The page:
The Japanese design group Sanaa was brought in. It designed a building with a seven-story facade of undulating glass extending the entire length of the block. The proposal was dubbed the “shower curtain” by protest groups who filed lawsuits to stop the project.
While litigation moved through the courts, four buildings were torn down: three built in 1852, and one in 1740. Then came the judgment: building permit annulled! All work was halted. A tad late for historic Paris.
The Paris City Plan, it was pointed out, states that new construction in Paris must not rupture the existing urban fabric. Supporters of the glass facade argued there would be no rupture. The glass would reflect the Haussmann buildings across the street. LVMH filed an appeal. The Mayor, horrified at the annulment, did not hesitate to put pressure in the right places and months later the court fulfilled her heart’s desire. Decision reversed. Paris will have its shower curtain after all.
To ensure that a boondoggle of this sort doesn’t happen again, Mayor Hidalgo has since proposed changes to the Paris City Plan to give wider berth to her plans to build modern and tall in Paris.
Once completed, the new Samaritaine facade will surely have a luster of newness. But it won’t last. It can’t last. Like Les Halles before it, this stretch of rue de Rivoli is destined to become the site of future regret in Paris. Sure as gravity.
A majority of Parisians are against this foisting of a modernity on Paris that can only fail. It is remarkable that citizens don’t amass by the thousands in front of City Hall to protect their jewel and stop it from becoming Dubai West.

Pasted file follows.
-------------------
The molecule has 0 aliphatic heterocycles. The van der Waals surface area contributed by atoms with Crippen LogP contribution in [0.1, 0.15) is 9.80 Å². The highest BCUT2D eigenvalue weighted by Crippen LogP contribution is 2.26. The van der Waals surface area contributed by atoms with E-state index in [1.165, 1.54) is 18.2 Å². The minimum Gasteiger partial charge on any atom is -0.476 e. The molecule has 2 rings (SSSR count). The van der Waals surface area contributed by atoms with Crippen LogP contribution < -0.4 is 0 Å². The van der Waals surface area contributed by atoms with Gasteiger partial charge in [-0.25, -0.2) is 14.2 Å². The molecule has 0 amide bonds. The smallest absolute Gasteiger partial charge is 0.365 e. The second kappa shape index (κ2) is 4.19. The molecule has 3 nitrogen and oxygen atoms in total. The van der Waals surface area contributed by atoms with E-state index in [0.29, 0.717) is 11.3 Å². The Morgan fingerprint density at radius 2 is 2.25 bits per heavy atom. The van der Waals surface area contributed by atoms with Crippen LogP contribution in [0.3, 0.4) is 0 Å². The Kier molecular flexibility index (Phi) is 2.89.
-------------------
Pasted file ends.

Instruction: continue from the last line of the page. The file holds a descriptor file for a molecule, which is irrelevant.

Modernity has always had a hard time in Paris. The conversion of the old central market, Les Halles, the 59-story Maine-Montparnasse tower, and the mini-Manhattan within view of the Eiffel Tower (known as the Front de Seine) are all admitted failures. Each project in its turn showed Paris to be a living organism. The attempt to graft did not take. The host rejected the foreign body.
Paris will always be ready for the Rick Steves photo op. Tourists will continue to flock and will find plenty to love. But as that subtle membrane containing the city in its most delicate aspects – the low Paris skyline – is punctured by skyscrapers and the historic fabric of the city is ripped by an inappropriate modernity, one day the experienced Paris visitor will walk down a familiar boulevard and remark how everything in the beloved city looks the same but, oh, how different it all feels.
Did someone say, “We’ll always have Paris?” Hmmm . . .